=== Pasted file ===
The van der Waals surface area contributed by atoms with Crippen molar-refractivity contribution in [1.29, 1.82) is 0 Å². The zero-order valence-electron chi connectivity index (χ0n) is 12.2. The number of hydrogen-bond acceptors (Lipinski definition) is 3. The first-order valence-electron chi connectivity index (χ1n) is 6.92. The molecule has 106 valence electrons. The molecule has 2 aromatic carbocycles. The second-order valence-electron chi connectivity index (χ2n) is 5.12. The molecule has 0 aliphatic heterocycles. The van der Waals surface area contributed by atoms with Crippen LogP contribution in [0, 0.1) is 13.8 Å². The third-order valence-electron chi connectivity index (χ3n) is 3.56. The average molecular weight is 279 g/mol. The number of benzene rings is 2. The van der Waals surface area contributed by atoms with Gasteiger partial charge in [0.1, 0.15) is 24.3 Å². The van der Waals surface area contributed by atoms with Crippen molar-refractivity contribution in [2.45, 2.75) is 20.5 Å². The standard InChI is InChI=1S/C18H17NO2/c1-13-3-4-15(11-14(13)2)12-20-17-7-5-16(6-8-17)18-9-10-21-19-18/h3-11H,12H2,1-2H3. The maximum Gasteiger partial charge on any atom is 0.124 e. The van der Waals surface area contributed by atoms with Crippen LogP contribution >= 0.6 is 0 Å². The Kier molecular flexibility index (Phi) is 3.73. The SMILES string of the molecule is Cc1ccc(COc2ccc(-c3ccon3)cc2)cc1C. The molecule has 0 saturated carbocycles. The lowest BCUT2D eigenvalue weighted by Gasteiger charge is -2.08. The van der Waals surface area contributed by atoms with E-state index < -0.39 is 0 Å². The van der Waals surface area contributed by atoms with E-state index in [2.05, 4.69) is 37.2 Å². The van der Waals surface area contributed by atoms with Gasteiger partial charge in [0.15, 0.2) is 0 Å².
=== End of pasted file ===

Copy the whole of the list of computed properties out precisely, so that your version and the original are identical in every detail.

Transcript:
The van der Waals surface area contributed by atoms with Crippen molar-refractivity contribution in [1.29, 1.82) is 0 Å². The zero-order valence-electron chi connectivity index (χ0n) is 12.2. The number of hydrogen-bond acceptors (Lipinski definition) is 3. The first-order valence-electron chi connectivity index (χ1n) is 6.92. The molecule has 106 valence electrons. The molecule has 2 aromatic carbocycles. The second-order valence-electron chi connectivity index (χ2n) is 5.12. The molecule has 0 aliphatic heterocycles. The van der Waals surface area contributed by atoms with Crippen LogP contribution in [0, 0.1) is 13.8 Å². The third-order valence-electron chi connectivity index (χ3n) is 3.56. The average molecular weight is 279 g/mol. The number of benzene rings is 2. The van der Waals surface area contributed by atoms with Gasteiger partial charge in [0.1, 0.15) is 24.3 Å². The van der Waals surface area contributed by atoms with Crippen molar-refractivity contribution in [2.45, 2.75) is 20.5 Å². The standard InChI is InChI=1S/C18H17NO2/c1-13-3-4-15(11-14(13)2)12-20-17-7-5-16(6-8-17)18-9-10-21-19-18/h3-11H,12H2,1-2H3. The maximum Gasteiger partial charge on any atom is 0.124 e. The van der Waals surface area contributed by atoms with Crippen LogP contribution >= 0.6 is 0 Å². The Kier molecular flexibility index (Phi) is 3.73. The SMILES string of the molecule is Cc1ccc(COc2ccc(-c3ccon3)cc2)cc1C. The molecule has 0 saturated carbocycles. The lowest BCUT2D eigenvalue weighted by Gasteiger charge is -2.08. The van der Waals surface area contributed by atoms with E-state index < -0.39 is 0 Å². The van der Waals surface area contributed by atoms with E-state index in [2.05, 4.69) is 37.2 Å². The van der Waals surface area contributed by atoms with Gasteiger partial charge in [0.15, 0.2) is 0 Å².